When I was just getting serious about bass fishing in the mid 1970s, Bassmaster Magazine, Field & Stream, Outdoor Life and Sports Afield all told me that if I could cast accurately out to about thirty feet, I’d be able to catch all the fish I wanted.
Longer casts were just for show … and, given the facts that monofilament (the only type of line anyone used back then) stretches a lot and most rods were just five and a half feet long, hooking and landing fish at distances much greater than thirty feet was a real challenge. We just weren’t equipped to do it.
All that started to change by the late ’70s. Flippin’ got popular among the bass crowd, and that meant we all needed a stout seven and a half foot rod. Reels got smoother. Lines got thinner and more pliable.
As a result, casts got longer. Anglers and the tackle industry realized that longer rods meant greater leverage, and even longer casts.
Baits were modified so they were more aerodynamic. If you think casts were mostly shorter back then because of the rods and reels, you should take a look at the lures we used. They were mostly lighter and definitely harder to cast than what we use today.
Braided line — basically the only game in town before monofilament caught on in the 1940s and ’50s — came back in the form of “superlines.” By the late 1990s, fluorocarbon was more than just leader material for fly anglers; you could fill a reel with it.
And today (when I’m not “pitching” into Florida’s heavy vegetation), I bet that most of my casts are in the neighborhood of thirty yards — not feet. I’m not as accurate at that distance, of course, but now we’re told that we need a long cast to get the bait away from the boat and to avoid spooking the fish.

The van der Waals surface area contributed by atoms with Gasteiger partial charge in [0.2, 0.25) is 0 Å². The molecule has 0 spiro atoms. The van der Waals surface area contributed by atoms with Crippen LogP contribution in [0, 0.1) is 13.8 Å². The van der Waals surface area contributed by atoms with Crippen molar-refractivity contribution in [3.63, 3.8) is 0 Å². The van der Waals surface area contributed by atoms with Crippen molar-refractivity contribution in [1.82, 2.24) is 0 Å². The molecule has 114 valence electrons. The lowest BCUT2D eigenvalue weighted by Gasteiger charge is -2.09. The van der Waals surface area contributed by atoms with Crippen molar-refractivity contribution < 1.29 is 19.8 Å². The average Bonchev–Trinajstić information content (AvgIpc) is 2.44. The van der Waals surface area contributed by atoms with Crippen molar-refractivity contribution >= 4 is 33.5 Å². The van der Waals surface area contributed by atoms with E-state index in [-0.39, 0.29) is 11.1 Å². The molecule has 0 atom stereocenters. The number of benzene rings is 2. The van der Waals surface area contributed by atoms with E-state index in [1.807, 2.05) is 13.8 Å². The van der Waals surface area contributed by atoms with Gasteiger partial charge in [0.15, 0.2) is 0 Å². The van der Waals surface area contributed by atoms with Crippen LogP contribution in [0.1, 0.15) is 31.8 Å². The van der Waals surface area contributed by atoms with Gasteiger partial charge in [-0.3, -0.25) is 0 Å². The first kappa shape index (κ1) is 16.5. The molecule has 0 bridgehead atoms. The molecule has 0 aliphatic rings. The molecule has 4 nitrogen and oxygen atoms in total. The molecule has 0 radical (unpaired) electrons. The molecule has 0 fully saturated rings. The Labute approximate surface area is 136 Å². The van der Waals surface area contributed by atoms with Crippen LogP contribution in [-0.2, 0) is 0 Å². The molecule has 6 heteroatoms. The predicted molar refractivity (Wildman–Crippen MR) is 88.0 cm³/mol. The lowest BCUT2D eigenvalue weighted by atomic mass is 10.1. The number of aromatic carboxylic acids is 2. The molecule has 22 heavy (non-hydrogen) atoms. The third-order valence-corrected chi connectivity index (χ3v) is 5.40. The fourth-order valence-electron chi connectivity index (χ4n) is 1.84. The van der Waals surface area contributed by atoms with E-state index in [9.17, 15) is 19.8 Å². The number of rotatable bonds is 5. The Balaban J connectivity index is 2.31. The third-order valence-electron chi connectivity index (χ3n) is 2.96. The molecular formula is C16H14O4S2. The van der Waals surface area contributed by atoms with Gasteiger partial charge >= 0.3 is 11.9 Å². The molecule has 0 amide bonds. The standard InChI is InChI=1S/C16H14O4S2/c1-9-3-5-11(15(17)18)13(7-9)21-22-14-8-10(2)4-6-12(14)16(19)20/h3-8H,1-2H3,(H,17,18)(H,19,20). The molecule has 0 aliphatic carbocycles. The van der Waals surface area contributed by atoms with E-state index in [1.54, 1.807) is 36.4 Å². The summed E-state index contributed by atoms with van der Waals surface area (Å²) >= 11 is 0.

Okay, I’ll buy that.
These long casts are made possible by amazing reels like Shimano’s Metanium DC, Abu Garcia’s Revo EXD, Lew’s Pro-Ti SLP, Okuma’s Helios SX, Quantum’s Tour MG, and all the Daiwas with the T-wing system. These are fabulous tools, and there was nothing like them 40 years ago.
I think fishing tackle evolves, and it often evolves in response to some small change or development within the sport — a new technique, a new technology, a new philosophy. Methods and baits that were once popular, fall out of fashion. Lures come and go, not because they stop catching fish but because something else captures the fickle attention of the angling public. Rods, reels, lines and baits rocket to prominence or fade into oblivion because they are well or poorly marketed, because they win or fail to win a big tournament or because anglers raved about them or kept them a closely-guarded secret.
And when one thing gets real traction, you can absolutely count on it impacting other aspects of our sport. A “better” line changes how we make hooks, how we build rods, how we machine reels … it changes how we fish.
Sometimes the evolution seems slow, but I know that it’s always happening.
I can see it every time I cast.